1. Correct. Dragon flies also perform the same physical action of disturbing small puddles of water. They will hover over and around a pool of still water endlessly looking for food and mates.

            We had zero dragonflies when we moved in. Made the frog pond, now we have dragonflies galore, as well as a plethora of other beneficial wildlife. But nary a mosquito in sight. I rarely get bit, and it is rainy season here, when they normally come out in DROVES. I literally couldn’t walk out back when we moved in, now I can be outside during the worst times of the day without issue.

          2. I stand corrected. Dragonflies are far cooler than this device, pretty and astonishingly agile.
            I wonder if how universal that is, could it be certain species only, as I’d never heard of anything that predates the annoying buggers – I’d guess round here with less mosquitoes than many places anyway its possible it doesn’t get mentioned – eating butterflies, flies and other dragonflies is all I’d heard about.

        1. Apex predators play a huge role in ecosystem balance, something we in the US recently saw happen with the removal and then reintroduction of wolves in Yellowstone Park. Removing the apex predator in that environment had disastrous consequences which have been reversed since bringing them back.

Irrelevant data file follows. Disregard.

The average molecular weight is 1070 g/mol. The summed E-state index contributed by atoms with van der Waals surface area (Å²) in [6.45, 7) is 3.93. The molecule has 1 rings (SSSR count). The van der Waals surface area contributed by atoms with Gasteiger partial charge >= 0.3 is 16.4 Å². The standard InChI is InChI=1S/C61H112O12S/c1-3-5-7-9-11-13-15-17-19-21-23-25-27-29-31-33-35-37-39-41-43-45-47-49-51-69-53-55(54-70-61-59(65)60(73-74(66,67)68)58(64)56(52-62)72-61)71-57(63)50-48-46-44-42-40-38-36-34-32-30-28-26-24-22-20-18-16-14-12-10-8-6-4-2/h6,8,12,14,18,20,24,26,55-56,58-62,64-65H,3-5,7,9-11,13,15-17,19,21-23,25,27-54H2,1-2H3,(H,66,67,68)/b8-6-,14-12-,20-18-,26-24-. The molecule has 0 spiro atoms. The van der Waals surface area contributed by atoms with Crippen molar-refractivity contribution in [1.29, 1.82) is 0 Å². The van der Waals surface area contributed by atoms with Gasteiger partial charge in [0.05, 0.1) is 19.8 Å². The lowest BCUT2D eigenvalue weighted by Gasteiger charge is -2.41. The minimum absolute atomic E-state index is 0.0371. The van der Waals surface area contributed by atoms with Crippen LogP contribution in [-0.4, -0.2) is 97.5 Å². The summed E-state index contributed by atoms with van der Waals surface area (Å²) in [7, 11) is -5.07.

Fortunately, mosquitoes aren’t apex predators and so the same math won’t apply.

          Here’s the good news: there are over 3000 species of mosquitto in the world, and only a couple dozen of those feed on humans. Through genetic engineering we have several means at our disposal to wipe those species out that are highly selective and would not impact other mosquito species, let alone other non-mosquito insects.

          What we are lacking is the will. Once the word “GMO” is brought up everyone loses their minds. For every year we let those people stop this from happening, another million people will die of illness brought to them by mosquito. This hand-wringing is killing humans by the millions, and yet we continue to wait to use the tools we have which would end our mosquito problem and save the next million human lives.

          1. If you remove all the top predators you do get trouble. But removing one predator of many that isn’t often or ever prey itself the system balances out again. OR you do like many nations have done – manage the prey animals themselves – which if you do it right works out well for everyone – can have ‘wild’ areas and food all at once.

            I think the issues people have with GMO is the justifiable fear that used badly it could spread unexpectedly, thus causing unpredictable and significant harm.. Got nothing against it done right, but any time you start playing god with nature you have to take it slow and do the lab and impact study work. The getting the political types to look at the real world over press buzz words and backdoor payoffs with the legislative stuff however…